An international team of experts is to assess the future of children’s heart surgery on an all-island basis.
Surgeons from Dublin will see young people during a six-month reprieve for patient care at Belfast’s specialist centre, while a team of American experts consider the future of services for those born with cardiac disease, said Stormont health minister Edwin Poots.
Belfast’s lead surgeon in the speciality, Prof Freddie Woods, is retiring, leaving just one paediatric surgeon at the Royal Belfast Hospital for Sick Children.
Mr Poots said: “Having considered all of the advice that has been put to me, it is my view that the only prospect for retaining children’s heart surgery in Belfast on a long-term basis is to forge a children’s heart services integrated network arrangement between the Belfast Trust and the Dublin children’s heart centre.”
Many parents of affected children in the North oppose having to travel to Dublin or Britain for operations.
However, congenital heart conditions are rare, given the North’s smaller population. Doctors in Britain see 300-500 cases a year compared to 60 surgeries last year in Belfast, which can raise problems for doctors maintaining skills through regular work. Sharing resources and workload with Dublin would raise the number of potential patients and make a specialist service on the island sustainable.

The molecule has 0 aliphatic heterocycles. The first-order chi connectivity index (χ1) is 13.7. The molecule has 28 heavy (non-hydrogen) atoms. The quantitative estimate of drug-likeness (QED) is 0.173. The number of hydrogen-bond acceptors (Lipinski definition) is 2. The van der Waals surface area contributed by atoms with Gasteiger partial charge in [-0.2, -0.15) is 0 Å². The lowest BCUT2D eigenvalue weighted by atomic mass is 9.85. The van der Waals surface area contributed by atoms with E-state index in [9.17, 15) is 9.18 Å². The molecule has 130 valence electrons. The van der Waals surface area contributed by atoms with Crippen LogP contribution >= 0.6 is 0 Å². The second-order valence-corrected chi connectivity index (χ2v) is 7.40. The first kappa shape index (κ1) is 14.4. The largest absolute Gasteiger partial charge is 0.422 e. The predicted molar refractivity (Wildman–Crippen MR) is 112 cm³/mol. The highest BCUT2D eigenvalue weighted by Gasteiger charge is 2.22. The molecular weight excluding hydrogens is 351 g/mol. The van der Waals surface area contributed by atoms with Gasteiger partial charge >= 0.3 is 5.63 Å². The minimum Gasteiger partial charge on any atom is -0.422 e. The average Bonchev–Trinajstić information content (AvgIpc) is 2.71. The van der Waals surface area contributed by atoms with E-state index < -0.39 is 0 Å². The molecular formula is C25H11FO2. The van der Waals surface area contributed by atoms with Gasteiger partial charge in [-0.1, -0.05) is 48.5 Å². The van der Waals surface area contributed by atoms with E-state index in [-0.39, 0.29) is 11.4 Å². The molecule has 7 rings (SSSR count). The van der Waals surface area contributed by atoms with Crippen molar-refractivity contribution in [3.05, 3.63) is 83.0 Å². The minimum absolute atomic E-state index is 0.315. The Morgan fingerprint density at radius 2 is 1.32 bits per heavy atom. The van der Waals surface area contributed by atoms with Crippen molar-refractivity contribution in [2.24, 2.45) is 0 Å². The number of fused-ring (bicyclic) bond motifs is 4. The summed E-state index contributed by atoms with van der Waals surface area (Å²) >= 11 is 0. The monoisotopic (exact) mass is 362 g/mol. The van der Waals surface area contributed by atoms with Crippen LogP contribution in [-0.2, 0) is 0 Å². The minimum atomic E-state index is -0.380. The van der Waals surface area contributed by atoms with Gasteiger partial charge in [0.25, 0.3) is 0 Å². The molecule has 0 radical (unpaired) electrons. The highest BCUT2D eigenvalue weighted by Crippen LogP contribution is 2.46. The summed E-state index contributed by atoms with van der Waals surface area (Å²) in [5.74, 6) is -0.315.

Families in the North have expressed concern that this would lead to centralisation of treatment in Dublin, entailing additional travel.
Under interim plans agreed by Mr Poots and Health Minister James Reilly, medics in the Royal Belfast Hospital for Sick Children and Our Lady’s Children’s Hospital in Dublin would work together. The US experts are to consider whether a two-centre service based in Dublin and Belfast is feasible in the long-term. Children will still have to travel to centres in London or Birmingham for some operations.
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